Antibiotic resistance is a growing concern related to the increase in resistance to antibiotic therapy and the decreased rate of production of antibiotics. One of the major concerns to healthcare prescribers is to avoid the use of over prescribing, unnecessary use of antibiotics, and maintaining the high degree of satisfaction among patients. It is stated in the article read by Aziz in an interview with the Chief Medical Officer, antibiotic resistance as a “ticking time bomb” and ranked it along with terrorism on a list of threats to the nation (Aziz, 2013). As the author continues to address the outcomes of antibiotic resistance, our roles as health care professionals, prescribers, and prevention strategies to reduce, prevent, and correct measures that need to take place towards antibiotic resistance.
Antibiotics have several different ways in which they work to prevent the growth and production rate of bacteria from growing. Cell wall disruption, interruption in protein synthesis, interference with DNA synthesis, and prevention to outer cell wall function. It is important for health care prescribers/professionals’ knowledge in antibiotic therapy and its role of the cellular response in choosing the right antibiotics for different strains of bacteria.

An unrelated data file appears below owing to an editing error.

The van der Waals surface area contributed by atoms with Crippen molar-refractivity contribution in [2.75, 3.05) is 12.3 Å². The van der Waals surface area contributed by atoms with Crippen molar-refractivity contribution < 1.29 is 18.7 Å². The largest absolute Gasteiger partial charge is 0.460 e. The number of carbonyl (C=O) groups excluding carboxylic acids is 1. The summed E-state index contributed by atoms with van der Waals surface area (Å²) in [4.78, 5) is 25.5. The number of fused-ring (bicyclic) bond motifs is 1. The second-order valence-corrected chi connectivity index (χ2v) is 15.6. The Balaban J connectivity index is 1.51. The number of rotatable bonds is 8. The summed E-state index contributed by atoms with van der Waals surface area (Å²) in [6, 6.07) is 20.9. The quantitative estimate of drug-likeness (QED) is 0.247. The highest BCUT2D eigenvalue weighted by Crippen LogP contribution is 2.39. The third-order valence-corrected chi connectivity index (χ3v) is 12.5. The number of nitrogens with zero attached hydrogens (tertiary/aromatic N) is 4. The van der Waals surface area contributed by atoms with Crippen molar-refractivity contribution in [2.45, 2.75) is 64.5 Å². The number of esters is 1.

So what does antibiotic resistance really mean? According to Aziz’s article on antibiotic resistance, it is the ability of a bacterial cell to resist the harmful effects of a chosen antibiotic (Aziz, 2013). There are four systems that interfere with antibiotic therapy. Prevention system, destroying system, association system, and pumping system. All of these systems prevents the antibiotic from working. The misuse of antibiotics is the biggest concern of antibiotic resistance. Hospitals have shown an over use in antibiotic therapy and measures needed to be implemented to reduce the incidences. Clinical prescribing has lesser rates of over usage however, it still remains a concern to the community because of the decrease in prescribing of antibiotics for conditions such as common colds, rashes, and other related viral infections.
Education should be delivered to the public to assist with decreasing the rate of antibiotic resistance and promote preventative measures towards best practice acts. Strategic planning is imperative for all hospitals, clinics, and ambulatory agencies in addressing this universal problem. Reducing the amount of bacterial resistance to antibiotics is imperative. Better hygiene practices, decreasing the amount of prescribing antibiotics, and only prescribing antibiotics for the need at hand. These measures are needed to be recognized and controlled in order to decrease the rate of bacterial resistance to antibiotic therapy. Antibiotic resistance infections include MRSA, Streptococcus pneumonia, and klebsiella pneumonia that are examples of increasing bacterial resistant infections.
In conclusion, antibiotic resistance is a national concern and will require the...